The Cornish Eden Project has been slated to begin its international expansion through an ecological attraction in China, which will feature the world’s tallest indoor waterfall as its centrepiece.
The Cornish Eden Project is a popular ecopark, situated in Cornwall, UK, built on a colossal disused clay pit which features two biomes that are home to more than 3000 species of plants. The ecopark was opened in 2001 in order to create awareness and educate visitors about environmental sustainability.
Grimshaw Architects has released the visuals of one of the six planned international outposts, scheduled to begin construction in Qingdao, China, a coastal city of nearly 9 million in the Shandong Province between Shanghai and Beijing. The development agreement between Eden Project International Ltd (EPIL), Eden Project’s spinoff company, and China Jinmao Holdings was signed at the British Ambassador’s Residence in Beijing and includes details of the design, construction and operation terms for the development.
EPIL was established as part of the Eden Project with the goal to “Partner with like-minded organisations to deliver the Eden mission of providing social and ecological benefits during a time of global environmental decline and social disruption”.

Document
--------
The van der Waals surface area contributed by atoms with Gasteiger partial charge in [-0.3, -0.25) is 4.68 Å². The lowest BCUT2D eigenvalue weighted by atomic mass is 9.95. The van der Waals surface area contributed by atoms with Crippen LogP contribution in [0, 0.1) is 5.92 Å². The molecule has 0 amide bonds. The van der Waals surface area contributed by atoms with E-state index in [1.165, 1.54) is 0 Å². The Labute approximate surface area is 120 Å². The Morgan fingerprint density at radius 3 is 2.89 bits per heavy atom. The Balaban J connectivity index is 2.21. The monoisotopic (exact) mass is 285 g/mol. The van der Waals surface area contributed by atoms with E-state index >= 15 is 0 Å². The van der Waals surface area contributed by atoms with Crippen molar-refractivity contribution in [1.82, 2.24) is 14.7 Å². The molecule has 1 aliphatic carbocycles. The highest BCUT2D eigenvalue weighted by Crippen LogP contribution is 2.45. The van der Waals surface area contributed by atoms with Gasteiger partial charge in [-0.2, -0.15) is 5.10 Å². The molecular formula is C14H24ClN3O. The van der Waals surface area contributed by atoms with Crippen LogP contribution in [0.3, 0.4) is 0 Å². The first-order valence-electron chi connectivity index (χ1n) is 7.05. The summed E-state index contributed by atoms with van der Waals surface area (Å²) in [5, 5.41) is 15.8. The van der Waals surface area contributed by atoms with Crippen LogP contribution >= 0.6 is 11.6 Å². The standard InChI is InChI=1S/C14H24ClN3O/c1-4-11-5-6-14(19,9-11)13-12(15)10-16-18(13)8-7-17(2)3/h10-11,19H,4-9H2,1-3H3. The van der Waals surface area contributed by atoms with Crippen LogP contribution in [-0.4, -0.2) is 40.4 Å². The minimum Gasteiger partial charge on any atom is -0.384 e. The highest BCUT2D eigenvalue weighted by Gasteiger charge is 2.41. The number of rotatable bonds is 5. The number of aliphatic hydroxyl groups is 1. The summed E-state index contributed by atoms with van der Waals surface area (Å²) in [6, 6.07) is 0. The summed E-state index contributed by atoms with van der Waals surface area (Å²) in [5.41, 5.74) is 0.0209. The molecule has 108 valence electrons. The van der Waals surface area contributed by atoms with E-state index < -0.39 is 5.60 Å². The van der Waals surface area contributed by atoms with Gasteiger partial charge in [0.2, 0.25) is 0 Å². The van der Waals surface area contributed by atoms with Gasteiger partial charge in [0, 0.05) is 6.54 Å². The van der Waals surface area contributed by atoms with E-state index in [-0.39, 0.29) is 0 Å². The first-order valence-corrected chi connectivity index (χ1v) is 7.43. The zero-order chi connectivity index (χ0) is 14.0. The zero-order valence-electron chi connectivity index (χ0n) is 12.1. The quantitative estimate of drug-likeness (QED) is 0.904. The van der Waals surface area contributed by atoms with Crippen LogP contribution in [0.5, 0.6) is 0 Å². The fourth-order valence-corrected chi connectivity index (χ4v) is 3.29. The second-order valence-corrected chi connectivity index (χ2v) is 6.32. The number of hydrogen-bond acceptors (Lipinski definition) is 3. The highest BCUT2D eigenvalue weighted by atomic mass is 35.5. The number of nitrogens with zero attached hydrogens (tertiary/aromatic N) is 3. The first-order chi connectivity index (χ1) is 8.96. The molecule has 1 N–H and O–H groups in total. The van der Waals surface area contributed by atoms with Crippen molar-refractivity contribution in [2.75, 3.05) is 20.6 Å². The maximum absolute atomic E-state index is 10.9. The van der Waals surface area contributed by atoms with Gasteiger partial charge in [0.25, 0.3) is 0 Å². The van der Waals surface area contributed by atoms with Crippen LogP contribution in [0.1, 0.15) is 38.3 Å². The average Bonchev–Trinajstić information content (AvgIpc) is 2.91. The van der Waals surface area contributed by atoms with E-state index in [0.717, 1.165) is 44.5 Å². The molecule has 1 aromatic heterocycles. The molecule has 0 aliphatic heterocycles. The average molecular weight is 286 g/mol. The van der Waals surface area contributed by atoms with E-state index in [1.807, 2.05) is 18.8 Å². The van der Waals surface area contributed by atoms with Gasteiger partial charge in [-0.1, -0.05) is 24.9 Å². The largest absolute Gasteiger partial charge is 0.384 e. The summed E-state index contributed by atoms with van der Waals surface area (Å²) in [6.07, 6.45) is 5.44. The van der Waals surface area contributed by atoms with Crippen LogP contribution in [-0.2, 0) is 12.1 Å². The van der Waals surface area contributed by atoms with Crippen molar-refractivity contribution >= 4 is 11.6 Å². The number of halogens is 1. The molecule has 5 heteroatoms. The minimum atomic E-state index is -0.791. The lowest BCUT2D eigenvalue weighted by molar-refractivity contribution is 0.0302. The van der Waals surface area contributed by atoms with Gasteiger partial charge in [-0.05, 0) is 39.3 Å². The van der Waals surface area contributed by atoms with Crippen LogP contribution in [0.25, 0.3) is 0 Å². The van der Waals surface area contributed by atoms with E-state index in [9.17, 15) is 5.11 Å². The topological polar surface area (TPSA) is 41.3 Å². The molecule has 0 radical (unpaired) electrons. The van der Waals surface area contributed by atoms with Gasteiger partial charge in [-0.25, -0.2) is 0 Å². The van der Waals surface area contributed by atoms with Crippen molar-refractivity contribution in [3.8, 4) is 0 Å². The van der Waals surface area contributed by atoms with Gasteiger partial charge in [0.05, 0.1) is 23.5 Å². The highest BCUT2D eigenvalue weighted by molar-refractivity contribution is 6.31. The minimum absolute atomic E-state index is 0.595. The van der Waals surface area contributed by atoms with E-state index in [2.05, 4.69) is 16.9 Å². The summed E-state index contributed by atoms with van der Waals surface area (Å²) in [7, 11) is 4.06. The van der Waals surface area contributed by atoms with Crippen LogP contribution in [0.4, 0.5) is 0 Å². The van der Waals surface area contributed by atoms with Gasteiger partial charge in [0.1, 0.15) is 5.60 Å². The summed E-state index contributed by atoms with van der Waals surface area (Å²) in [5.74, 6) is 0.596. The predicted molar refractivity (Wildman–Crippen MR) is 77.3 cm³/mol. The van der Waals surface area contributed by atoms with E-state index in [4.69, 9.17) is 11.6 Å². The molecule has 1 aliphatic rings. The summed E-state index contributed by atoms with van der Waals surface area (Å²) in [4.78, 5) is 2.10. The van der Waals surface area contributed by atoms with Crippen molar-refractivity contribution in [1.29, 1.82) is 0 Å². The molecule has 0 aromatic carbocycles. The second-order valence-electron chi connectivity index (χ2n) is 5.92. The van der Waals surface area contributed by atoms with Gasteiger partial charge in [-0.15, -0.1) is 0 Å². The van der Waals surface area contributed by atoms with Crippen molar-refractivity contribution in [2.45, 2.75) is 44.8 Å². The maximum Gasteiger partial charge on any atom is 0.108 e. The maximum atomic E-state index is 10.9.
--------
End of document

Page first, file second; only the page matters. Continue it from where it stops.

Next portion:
David Harland, CEO of EPIL, announced the deal at the end of a three-day trade delegation to China with UK Prime Minister Theresa May that was part of her vision to create a “global Britain”.
The prime minister stated that, “Both the UK and China have rich and distinctive cultures of which we are rightly proud. Today’s agreements mean we will work even more closely together, collaborating on film festivals, theme parks, architecture, history and much more. These deals underline the strength of the UK’s creative industries and will generate hundreds of millions of pounds of investment, creating opportunities across the UK. By sharing our history and culture we will also deepen the strong ties between our two peoples.”
“This is a huge development in the history of the Eden Project and the biggest step we have yet taken towards opening an Eden Project in China,” Harland commented.